Something is about to happen that will shake the very foundation of the American League. It has nothing to do with female umps or balk rules or George Bell being asked to return his MVP Award—which wouldn't be a bad idea, come to think of it. For years, the American League East was considered baseball's super division, while the league's western branch was the stuff of jokes. But now every team in the East seems flawed.
While most of the teams have explosive lineups, only one club has superior pitching. Be still, thy heart, New England. The BOSTON RED SOX may get another shot at that thing they haven't won since the Babe toed the turtleback for them. One night this spring former Red Sox manager Ralph Houk, now a consultant for the Twins, hunkered down in the Minnesota dugout to discuss his former team's chances. " Lee Smith, ptuey," he said, chewing a wad of tobacco, "will do for the Red Sox, ptuey, what Jeff Reardon did for us last year. Ptuey".
Smith, who got a standing ovation after his first inning at the Sox' Florida base in Winter Haven, is Boston's most intimidating reliever since Dick Radatz. Acquired—stolen would be a better word—from the Cubs for pitchers Al Nipper and Calvin Schiraldi, Smith will revitalize a bullpen that had the fewest saves in the majors last year (16) and helped lose 27 games the Sox had tied or led after six innings.
Boston's fall from grace in 1987 may have been a blessing in disguise, because it permitted the Sox the luxury of giving playing time to four young players: Ellis Burks, who had 27 steals and 20 homers; Mike Greenwell, who hit .328 and had 19 homers; Todd Benzinger, who had 43 RBIs in half a season; and Sam Horn, who hit a total of 44 homers in Pawtucket and Boston. The Sox also have veterans Wade Boggs (.363, 24 homers in '87) and Dwight Evans (.305, 34 homers, 123 RBIs) coming off MVP-caliber years. "This is the most talent we've had in my time," says Evans, whose time started back when Gary Hart was George McGovern's campaign manager.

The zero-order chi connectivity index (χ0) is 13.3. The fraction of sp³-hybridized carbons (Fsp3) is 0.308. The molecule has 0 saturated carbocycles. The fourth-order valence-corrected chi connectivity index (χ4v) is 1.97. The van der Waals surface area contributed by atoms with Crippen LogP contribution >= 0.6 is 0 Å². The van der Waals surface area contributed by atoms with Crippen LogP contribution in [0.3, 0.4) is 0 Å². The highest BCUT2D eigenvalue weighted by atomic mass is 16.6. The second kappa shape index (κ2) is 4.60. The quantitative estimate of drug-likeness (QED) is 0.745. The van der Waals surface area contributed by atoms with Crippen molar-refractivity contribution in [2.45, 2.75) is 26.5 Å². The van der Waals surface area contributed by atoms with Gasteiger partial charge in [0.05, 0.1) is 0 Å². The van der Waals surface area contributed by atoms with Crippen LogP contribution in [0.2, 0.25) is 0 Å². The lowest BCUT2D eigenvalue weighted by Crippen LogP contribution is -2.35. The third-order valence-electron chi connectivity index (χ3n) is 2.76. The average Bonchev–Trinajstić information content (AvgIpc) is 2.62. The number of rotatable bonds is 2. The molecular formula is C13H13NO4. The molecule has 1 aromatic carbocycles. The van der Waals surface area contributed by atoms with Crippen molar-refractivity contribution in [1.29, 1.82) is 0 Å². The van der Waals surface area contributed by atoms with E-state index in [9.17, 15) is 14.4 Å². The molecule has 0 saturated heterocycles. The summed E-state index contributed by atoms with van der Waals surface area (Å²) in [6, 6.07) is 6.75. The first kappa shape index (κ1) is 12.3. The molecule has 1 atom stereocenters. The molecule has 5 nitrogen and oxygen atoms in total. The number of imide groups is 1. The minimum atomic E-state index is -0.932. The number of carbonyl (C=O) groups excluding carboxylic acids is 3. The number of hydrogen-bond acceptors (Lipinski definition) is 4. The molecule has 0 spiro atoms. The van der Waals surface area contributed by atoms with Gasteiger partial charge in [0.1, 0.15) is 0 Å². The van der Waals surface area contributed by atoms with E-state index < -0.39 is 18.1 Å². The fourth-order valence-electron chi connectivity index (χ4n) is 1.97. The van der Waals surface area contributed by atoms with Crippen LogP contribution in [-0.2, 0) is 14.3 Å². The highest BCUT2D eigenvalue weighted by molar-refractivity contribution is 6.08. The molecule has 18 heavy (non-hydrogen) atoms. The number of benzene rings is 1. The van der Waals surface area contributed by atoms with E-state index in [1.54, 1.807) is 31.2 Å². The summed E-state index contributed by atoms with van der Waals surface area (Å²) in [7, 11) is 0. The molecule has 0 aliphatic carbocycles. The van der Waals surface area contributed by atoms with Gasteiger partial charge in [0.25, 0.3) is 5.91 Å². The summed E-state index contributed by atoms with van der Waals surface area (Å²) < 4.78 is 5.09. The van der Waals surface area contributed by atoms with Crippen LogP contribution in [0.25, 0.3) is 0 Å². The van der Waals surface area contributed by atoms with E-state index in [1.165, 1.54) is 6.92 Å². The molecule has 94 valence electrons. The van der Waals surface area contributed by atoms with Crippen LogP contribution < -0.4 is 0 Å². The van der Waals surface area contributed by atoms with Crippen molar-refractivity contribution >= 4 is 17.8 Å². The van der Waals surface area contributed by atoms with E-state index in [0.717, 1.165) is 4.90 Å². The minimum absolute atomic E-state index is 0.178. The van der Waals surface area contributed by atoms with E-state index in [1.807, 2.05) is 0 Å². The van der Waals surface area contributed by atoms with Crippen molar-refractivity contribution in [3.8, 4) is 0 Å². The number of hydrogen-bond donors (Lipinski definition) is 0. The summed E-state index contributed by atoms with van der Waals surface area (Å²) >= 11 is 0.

Roger Clemens came to camp vowing to become the first pitcher to win three consecutive Cy Young Awards. Bruce Hurst is healthy after a bout with mono this winter. Oil Can Boyd, who' proudly showed off his nine-month-old son, Baby Oil, was throwing true to his 1986 form. Jeff Sellers appeared ready to harness his 90-mph fastball.
O.K., the Sox aren't perfect. They need a lefthanded reliever, and Marty Barrett and Spike Owen don't have much range at second and short, respectively. Further, some experts believe that John McNamara might not be the right manager for this team. He guided the Red Sox to the Series in 1986, but they weren't expected to win then. This time they are.
For the NEW YORK YANKEES most of the spring was like a B movie in which the white hunter turns to his native guide and says, "It's quiet out there tonight." To which the guide replies, "Yes, too quiet." While teams like the Mets and the Blue Jays were making like, well, the Yankees, the Boys from the Bronx were, until last weekend, as clean and wholesome as characters in a Merlin Olsen TV series, and Battlin' Billy Martin seemed positively Amish this fifth time around as the New York manager. Perhaps it was his new marriage. Perhaps it was the thought of writing down Henderson If, Randolph 2b, Mattingly 1b, Clark dh, Winfield rf and Pagliarulo 3b every day.
Was this a lasting peace? Of course not. The publication of Winfield's autobiography, in which he wrote that Willie Randolph, the Yankees' black co-captain, said a black player could never be "a true Yankee," prompted the usually soft-spoken Randolph to call Winfield a liar. George Steinbrenner, who had been mum all spring, then seconded Randolph's charges.
Though New York's decorum may not be improved, its pitching may be. Expecting another miracle from Tommy John; who went 13-6 last year at age 44, might be folly, but Rick Rhoden, Richard Dotson, John Candelaria, rookie Al Leiter and Ron Guidry, who will return in May from shoulder surgery, constitute a decent rotation. And though middle relief might be a worry, at the end of the line score is Dave Righetti.
Trouble lies at three crucial positions: catcher, shortstop and centerfield. The Yankees traded for catcher Don Slaught and then found out he's not very good behind the plate. That leaves Rick Cerone, whose only good year was 1980, and Joel Skinner, who tends to let his weak hitting affect his strong defensive ability. The Yankees also traded for shortstop Rafael Santana, but Martin virtually ignored him this spring, preferring to boost the career of Randy Velarde, a good hitter with wooden hands. As for center, rookie Roberto Kelly can fly, but his career minor league batting average is only .256.